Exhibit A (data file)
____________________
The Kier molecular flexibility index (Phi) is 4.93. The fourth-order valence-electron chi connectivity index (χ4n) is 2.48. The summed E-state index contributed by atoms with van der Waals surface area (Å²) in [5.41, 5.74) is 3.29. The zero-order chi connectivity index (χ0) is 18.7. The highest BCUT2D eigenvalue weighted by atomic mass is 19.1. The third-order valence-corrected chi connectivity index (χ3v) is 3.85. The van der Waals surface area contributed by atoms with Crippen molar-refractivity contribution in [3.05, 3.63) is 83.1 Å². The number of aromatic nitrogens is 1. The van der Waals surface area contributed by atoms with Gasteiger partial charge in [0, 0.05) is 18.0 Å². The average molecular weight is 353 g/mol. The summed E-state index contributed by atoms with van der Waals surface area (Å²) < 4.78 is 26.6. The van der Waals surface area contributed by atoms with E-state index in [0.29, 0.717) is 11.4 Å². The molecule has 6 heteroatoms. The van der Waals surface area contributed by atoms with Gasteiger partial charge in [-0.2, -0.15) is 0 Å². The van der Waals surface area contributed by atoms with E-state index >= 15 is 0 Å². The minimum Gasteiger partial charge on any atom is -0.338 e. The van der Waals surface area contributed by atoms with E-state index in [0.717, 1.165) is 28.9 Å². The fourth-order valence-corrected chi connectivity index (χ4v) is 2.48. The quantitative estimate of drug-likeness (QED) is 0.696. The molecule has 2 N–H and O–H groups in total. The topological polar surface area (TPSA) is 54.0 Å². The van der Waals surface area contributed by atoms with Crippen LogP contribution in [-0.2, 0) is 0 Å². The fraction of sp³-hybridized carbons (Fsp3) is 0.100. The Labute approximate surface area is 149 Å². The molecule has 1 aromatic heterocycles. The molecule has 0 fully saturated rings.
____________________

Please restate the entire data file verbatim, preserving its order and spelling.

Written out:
The Kier molecular flexibility index (Phi) is 4.93. The fourth-order valence-electron chi connectivity index (χ4n) is 2.48. The summed E-state index contributed by atoms with van der Waals surface area (Å²) in [5.41, 5.74) is 3.29. The zero-order chi connectivity index (χ0) is 18.7. The highest BCUT2D eigenvalue weighted by atomic mass is 19.1. The third-order valence-corrected chi connectivity index (χ3v) is 3.85. The van der Waals surface area contributed by atoms with Crippen molar-refractivity contribution in [3.05, 3.63) is 83.1 Å². The number of aromatic nitrogens is 1. The van der Waals surface area contributed by atoms with Gasteiger partial charge in [0, 0.05) is 18.0 Å². The average molecular weight is 353 g/mol. The summed E-state index contributed by atoms with van der Waals surface area (Å²) < 4.78 is 26.6. The van der Waals surface area contributed by atoms with E-state index in [0.29, 0.717) is 11.4 Å². The molecule has 6 heteroatoms. The van der Waals surface area contributed by atoms with Gasteiger partial charge in [-0.2, -0.15) is 0 Å². The van der Waals surface area contributed by atoms with E-state index >= 15 is 0 Å². The minimum Gasteiger partial charge on any atom is -0.338 e. The van der Waals surface area contributed by atoms with E-state index in [0.717, 1.165) is 28.9 Å². The fourth-order valence-corrected chi connectivity index (χ4v) is 2.48. The quantitative estimate of drug-likeness (QED) is 0.696. The molecule has 2 N–H and O–H groups in total. The topological polar surface area (TPSA) is 54.0 Å². The van der Waals surface area contributed by atoms with Crippen LogP contribution in [-0.2, 0) is 0 Å². The fraction of sp³-hybridized carbons (Fsp3) is 0.100. The Labute approximate surface area is 149 Å². The molecule has 1 aromatic heterocycles. The molecule has 0 fully saturated rings.